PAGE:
Understand Your Own Emotions. Understanding our own emotions means we are aware of our emotions or self-aware. This is a necessary first step for good communications. If we are unaware, we won’t be able to accurately communicate with others on an emotional level. Our own emotional state will leak out in undesired ways, or we will misrepresent how we feel to others.
Choose an Appropriate Time, Place, and Mode. It is critical that we choose an appropriate time and place for our communications with others. Delivering bad news at the end of the day when your team is heading out the door is poor timing. Even worse timing would be to deliver bad news when you are leaving the office early and won’t be around the rest of the day. You need to be careful, though, that you don’t stall on delivering news because “the time isn’t right.” While timing is important, we should not let our own fear cause us to delay the delivery of bad news.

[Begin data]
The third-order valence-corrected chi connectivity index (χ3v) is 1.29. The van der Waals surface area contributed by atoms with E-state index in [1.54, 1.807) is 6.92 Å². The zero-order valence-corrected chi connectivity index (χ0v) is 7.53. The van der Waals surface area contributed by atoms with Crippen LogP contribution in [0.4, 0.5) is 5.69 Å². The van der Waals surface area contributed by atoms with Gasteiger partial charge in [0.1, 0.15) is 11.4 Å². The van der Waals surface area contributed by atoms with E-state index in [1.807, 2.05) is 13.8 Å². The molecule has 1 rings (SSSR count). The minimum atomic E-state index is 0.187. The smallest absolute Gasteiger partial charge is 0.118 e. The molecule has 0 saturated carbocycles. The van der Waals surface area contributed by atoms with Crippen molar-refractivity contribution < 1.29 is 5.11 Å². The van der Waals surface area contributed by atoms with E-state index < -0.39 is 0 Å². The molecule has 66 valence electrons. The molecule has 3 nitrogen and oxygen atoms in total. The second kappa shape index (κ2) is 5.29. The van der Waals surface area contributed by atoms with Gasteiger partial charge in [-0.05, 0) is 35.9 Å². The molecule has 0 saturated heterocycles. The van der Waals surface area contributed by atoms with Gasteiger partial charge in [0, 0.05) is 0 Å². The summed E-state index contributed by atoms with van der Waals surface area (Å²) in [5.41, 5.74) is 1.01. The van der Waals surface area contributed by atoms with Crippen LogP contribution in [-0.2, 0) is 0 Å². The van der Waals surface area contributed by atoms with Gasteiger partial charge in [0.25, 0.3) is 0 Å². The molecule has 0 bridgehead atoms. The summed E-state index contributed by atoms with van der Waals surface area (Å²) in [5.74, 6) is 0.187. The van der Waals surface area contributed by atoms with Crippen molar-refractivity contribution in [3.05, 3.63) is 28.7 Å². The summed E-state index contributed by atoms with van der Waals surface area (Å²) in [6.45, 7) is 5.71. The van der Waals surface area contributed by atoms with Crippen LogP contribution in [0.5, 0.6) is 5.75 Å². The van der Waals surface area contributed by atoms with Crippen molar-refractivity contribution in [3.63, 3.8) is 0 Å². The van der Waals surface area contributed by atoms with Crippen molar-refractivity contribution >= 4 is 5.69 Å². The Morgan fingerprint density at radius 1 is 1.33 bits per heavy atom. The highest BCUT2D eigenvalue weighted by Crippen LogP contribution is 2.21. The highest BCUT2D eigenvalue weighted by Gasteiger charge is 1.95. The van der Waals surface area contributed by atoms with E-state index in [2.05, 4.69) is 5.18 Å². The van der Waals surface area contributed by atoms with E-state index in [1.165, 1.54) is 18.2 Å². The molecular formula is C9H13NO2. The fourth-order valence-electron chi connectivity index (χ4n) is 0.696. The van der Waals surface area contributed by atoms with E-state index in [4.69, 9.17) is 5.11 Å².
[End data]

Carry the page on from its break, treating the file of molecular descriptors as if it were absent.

It is also imperative that you choose an appropriate place for the communications. Privacy is critical when discussing personal is-sues.
Finally, we need to consider the modes of communications that are appropriate in any given situation. It would not be appropriate to use a fax message to fire someone. Nor would it be appropriate to use instant messaging for a tough discussion. Both of these situations would be well served by a face-to-face discussion.
There are also times when we need to use multiple modes of communication. Often, our verbal discussions will need to be supported by a written communication or some other form of documentation to keep in our permanent records.